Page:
A memorable trip indeed with the Milton Mountaineers. The walking was as much about the tranquil and unspoilt beauty of the Nine Glens of Antrim, as the Causeway itself, impressive, wild and extraordinary though it is. Coastal walking with cliffs, beaches, waterfalls, coves, rocky headlands, ancient history, friendly pubs, this place delivers!
I stayed in B and B’s in the lovely coastal villageof Cushendall, on the north east coast of Ireland, complete with old prison tower, river, beach and cliffs. We walked about 50 miles in all, about 10 miles a day, and here are some highlights.
Day one, Fallowvee, Galboly robbers village, then a wild moorland lake, a deep gorge with a 60ft waterfall. Introduction to the largest peat bog in Northern Ireland – say no more, I’m just glad we went the dry side of the lake.
Day two, Lurigethan, forest walking and a long, long ridge overlooking the Queen of the Glens, Glen Arrif. Lunch on the Bronze Age fort mounds. Skylarks and sheep. And careful route finding through the bright yellow, very prickly, coconut smelling gorse. We listen to ‘The Green Glens of Antrim’.
Day three, Sallagh Braes, striding out accross the clifftops and moorland, wide open grassy paths, occasionally engulfed by the vast blanket of cold sea mist. More lovely skylarks. A friendly village pub in Glenarm to finish.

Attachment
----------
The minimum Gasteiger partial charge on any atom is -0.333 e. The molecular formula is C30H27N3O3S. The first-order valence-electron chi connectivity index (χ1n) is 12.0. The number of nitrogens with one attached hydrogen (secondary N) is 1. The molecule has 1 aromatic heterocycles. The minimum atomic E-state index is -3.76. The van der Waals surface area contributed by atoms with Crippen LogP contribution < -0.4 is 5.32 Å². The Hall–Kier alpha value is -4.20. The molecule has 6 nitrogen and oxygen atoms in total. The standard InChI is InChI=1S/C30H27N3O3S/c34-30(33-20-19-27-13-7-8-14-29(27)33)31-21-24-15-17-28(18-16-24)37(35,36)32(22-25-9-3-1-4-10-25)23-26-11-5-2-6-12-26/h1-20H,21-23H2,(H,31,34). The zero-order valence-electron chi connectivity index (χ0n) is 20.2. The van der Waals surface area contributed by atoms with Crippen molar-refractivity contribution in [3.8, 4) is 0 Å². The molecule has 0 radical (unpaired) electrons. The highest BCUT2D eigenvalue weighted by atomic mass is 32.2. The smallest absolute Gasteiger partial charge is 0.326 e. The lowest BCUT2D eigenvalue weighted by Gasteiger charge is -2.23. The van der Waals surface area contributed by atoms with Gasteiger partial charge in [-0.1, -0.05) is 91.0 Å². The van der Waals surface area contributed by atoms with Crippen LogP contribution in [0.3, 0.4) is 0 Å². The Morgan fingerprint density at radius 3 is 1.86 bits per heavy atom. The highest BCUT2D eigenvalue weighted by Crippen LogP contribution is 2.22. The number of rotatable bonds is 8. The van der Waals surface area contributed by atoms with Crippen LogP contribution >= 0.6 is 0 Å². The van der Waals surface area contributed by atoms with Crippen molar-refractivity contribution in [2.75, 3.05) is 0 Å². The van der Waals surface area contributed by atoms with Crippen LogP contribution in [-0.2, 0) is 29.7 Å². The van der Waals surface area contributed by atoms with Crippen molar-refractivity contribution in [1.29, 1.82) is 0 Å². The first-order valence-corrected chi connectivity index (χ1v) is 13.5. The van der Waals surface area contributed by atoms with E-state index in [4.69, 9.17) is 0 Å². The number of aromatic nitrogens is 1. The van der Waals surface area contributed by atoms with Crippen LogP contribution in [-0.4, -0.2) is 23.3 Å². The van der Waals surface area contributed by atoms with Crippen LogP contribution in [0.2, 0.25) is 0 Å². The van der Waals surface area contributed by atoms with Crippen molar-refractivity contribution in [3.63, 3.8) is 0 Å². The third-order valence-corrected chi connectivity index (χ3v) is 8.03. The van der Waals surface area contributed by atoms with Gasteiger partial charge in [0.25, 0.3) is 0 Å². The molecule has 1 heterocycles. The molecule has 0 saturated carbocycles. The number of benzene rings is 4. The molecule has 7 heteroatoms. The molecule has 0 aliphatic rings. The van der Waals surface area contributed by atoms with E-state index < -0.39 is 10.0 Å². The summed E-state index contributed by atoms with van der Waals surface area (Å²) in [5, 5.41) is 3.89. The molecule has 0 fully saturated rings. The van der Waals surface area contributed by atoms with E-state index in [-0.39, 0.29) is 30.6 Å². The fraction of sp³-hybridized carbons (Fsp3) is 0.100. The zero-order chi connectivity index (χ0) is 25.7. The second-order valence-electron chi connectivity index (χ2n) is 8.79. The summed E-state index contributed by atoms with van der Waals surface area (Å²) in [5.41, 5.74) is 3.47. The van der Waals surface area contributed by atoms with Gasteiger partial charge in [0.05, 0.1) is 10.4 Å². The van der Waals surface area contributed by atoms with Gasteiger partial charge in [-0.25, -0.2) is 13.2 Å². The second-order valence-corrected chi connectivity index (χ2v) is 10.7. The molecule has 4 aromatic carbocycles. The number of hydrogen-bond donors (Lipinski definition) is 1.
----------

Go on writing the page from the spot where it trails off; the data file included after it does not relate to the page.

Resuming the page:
Day four. Carrick a Rede rope bridge, wild, wet and windy. Coastal walking to the Giants Causeway, deciding against the 164 step descent from the cliff in torrential rain, the legend of Finn McCool (I have work to do on the Scottish and Irish accents…I know) and the striking volcanic rockscape. A bank of wild orchids.
Ray finds the guitar in Joe’s bar and the songbooks come out.
Day 5, my favorite walk Murloch bay and Fair Head, the Grey Man’s path, lunch the ruined miners cottages, beach, waterfalls, wild garlic. Much more sunshine than showers. More singing at Joe’s. American tourists are thrilled?bemused?appalled? at our rendition of America! Terry gives us hilarious and memorable poems, Spot of the Antartic and Titanic. Any news of the iceberg?
Day 6, some visit Bushmills whiskey distillery, and some wander around the waterfalls of Glen Ariff. A final evening tackling the towering mountains of delicious food at Harry’s. Then homeward bound.
And finally, my thoughts on leading a group of visually impaired people. Yes, they are definitely VIPs. I wondered if I might have to allow extra time to cover the ground. Not at all, they walked at a great pace. Would they be able to negotiate the barbed wire fences I had been warned about? Easy. What surprised me? The totally positive attitude from all. The thoughtfulness and friendliness and generosity of the sighted guides. I learned to describe what I could see along the way, and that ‘over there…’ is pretty useless, ‘100 meters away on your right’ is better. I noticed lots of detail on the walks I might otherwise have missed, particularly birdsong and smells. I looked out for stuff with an interesting texture or story.
My week with the Milton Mountaineers may not have been to the most dramatic location when compared with other trips I lead, but it rates for me among my favourite leads to date, and I do hope the plans come together for a trip to the Lakeland ridges next year. Thanks all, it was a joy.